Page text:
Here was the goal of our collaboration: Sketch Your Next Writing, Consistently And Seamlessly! Should you be interested in what may explain your lack of self-discipline, the following piece might be a good fit for you:
I owe the progress I made during the last 3 months to my friend, whether when it comes to the number of my works or their quality, thanks to his phenomenal skills to make me accountable. But, this is not what I wanted to talk about!
Yesterday, we were supposed to have a quick call so that he could explain to me some technical issues I was facing with a new platform. I was watching “The Last Samurai” movie while having lunch. When he asked me whether everything was alright, I told him I was crying all my warm tears, and he carefully listened without interrupting me. It took me 10 minutes, at least, to reach the main scene that overwhelmed me and made me cry hysterically again:
When the chief of the Samurai had to choose between 1. his mission if he escapes from his enemy and 2. his injured son who would probably slow them down and cause their deaths.
My friend knows some personal details and how much I care about the relationship between parents and their kids, which could make such a scene even more meaningful and moving. He didn’t say a word while I was speaking and crying loudly. When I finished my crisis, he validated my feelings. He said how beautiful my passion was. He let me know he didn’t see the movie, which was an unpleasant surprise, given I provided him with spoilers. I was apologizing for my silliness since I didn’t ask him whether he watched the film before starting talking about it. I promised the acting was so good that, even if he knew the events because of me, it was still worth it to notice the body language and the emotions.
I do not doubt it! I was not even tempted to watch the movie, but after listening to your storytelling, I will, for sure, block some time for it! I am always amazed by your ability to reach the depths and see the meaning which most people fail to discover!
Our heartfelt discussion continued for more than an hour. I expressed how nurturing it was for my soul to be able to express myself without being anxious about getting interrupted, how much his active listening provides me with the psychological air anyone of us needs. I also reported how draining some selfish people who not only interrupt you to talk about themselves but also forget to ask you for finishing your sharing afterward could be.
We talked about the difference between diplomacy and emotional intelligence. While the former is fueled by the need to either fit in or manipulate, the latter is driven by the principles and desire to inspire or empower. We also had such a great time exploring the general tendency to confuse being fragile with being vulnerable. The fact that he knows the two versions of me made the comparison even smoother. When I used to be fragile, I was never able to open up, talk, and cry so comfortably the way I do now.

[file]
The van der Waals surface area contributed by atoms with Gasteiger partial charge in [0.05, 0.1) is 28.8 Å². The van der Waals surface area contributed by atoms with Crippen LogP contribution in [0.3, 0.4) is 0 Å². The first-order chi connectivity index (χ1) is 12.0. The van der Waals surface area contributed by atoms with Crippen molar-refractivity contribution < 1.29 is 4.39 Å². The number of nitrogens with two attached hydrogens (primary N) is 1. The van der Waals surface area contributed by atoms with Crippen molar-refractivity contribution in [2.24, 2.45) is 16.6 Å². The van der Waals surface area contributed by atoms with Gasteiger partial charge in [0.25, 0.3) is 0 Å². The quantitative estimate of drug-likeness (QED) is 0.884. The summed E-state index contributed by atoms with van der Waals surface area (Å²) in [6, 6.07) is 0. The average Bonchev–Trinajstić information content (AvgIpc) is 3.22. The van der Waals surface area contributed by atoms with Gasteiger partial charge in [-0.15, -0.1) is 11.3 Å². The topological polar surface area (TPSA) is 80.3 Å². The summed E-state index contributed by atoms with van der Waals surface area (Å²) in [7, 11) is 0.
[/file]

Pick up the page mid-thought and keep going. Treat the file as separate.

As counterintuitive as it may sound, vulnerability comes from a place of high internal security and strength of character. Only people who understand, value, and honor your vulnerability deserve your unconditional investment.
You are anything but selfish whenever you decide to give up on a toxic relationship. You will continue to love your friends with all your heart and wish them well.
I know how hard it is to separate between all the affection you have for someone and the relationship, especially when they are intrinsically good people. You are not alone. The difficulty comes from many limiting beliefs around relationships that you will need to address and work on:
- Human beings are complex, and you need to sacrifice a part of who you are if you want to make a relationship work.
- Unconditional love makes you accept all the other party’s flaws even when they don’t know the basics of building a healthy relationship — sometimes abuse you and make you miserable!
- You are not a good person if you decide to give up on a long-term relationship while everything seems “perfect” from the outside. What would others think of you?
You need to understand that toxic relationships impact your emotional health and holistic balance, given your physical health drastically depends on the emotional and mental ones, according to epigenetics science. Even if they are good people, the hard truth you need to accept is that they are not good for you, exactly like you may not be good for them.
The key is to keep company only with people who uplift you, whose presence calls forth your best.
Here’s an idea: There is a leftover part of our brain that is constantly on the alert for threat. In the absence of large predators and such, it needs something to do, as it’s been on high alert for a long, long time. Danger rises with proximity, right? A storm on the horizon doesn’t trigger the same response as one overhead. So maybe there’s a short-circuit that misidentifies proximity (including emotional proximity) as threat. I work with addicts, and a theme which runs through their experience is protecting themselves, first from their feelings and eventually from everything. And they accomplish this by chemical control.
Fear and control are the twins of dysfunction.
How fantastically articulated, dear Mac!!! I’m in love with this adding!!! I couldn’t agree more, obviously!!! Fear is the worst enemy of all, and a f*cked up subconscious program is this way specifically because it is ruled by fear… Thank you si much for stopping by, my friend, and for adding so much value! I’m grateful!